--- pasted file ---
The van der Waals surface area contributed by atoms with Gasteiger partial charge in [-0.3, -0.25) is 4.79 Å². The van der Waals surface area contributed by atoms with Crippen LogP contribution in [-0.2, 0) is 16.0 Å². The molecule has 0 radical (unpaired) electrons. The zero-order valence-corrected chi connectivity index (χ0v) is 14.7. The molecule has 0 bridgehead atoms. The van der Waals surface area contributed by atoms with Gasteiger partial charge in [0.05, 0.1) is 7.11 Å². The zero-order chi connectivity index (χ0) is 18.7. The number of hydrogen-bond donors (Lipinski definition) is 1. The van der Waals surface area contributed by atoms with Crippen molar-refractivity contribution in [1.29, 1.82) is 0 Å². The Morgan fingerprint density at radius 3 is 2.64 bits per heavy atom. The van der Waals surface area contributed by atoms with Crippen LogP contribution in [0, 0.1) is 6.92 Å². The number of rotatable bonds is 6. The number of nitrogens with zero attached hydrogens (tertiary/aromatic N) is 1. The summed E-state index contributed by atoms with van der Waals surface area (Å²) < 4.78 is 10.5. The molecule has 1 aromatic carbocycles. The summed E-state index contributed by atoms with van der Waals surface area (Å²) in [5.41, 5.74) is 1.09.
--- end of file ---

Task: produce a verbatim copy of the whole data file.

The van der Waals surface area contributed by atoms with Gasteiger partial charge in [-0.3, -0.25) is 4.79 Å². The van der Waals surface area contributed by atoms with Crippen LogP contribution in [-0.2, 0) is 16.0 Å². The molecule has 0 radical (unpaired) electrons. The zero-order valence-corrected chi connectivity index (χ0v) is 14.7. The molecule has 0 bridgehead atoms. The van der Waals surface area contributed by atoms with Gasteiger partial charge in [0.05, 0.1) is 7.11 Å². The zero-order chi connectivity index (χ0) is 18.7. The number of hydrogen-bond donors (Lipinski definition) is 1. The van der Waals surface area contributed by atoms with Crippen molar-refractivity contribution in [1.29, 1.82) is 0 Å². The Morgan fingerprint density at radius 3 is 2.64 bits per heavy atom. The van der Waals surface area contributed by atoms with Crippen LogP contribution in [0, 0.1) is 6.92 Å². The number of rotatable bonds is 6. The number of nitrogens with zero attached hydrogens (tertiary/aromatic N) is 1. The summed E-state index contributed by atoms with van der Waals surface area (Å²) < 4.78 is 10.5. The molecule has 1 aromatic carbocycles. The summed E-state index contributed by atoms with van der Waals surface area (Å²) in [5.41, 5.74) is 1.09.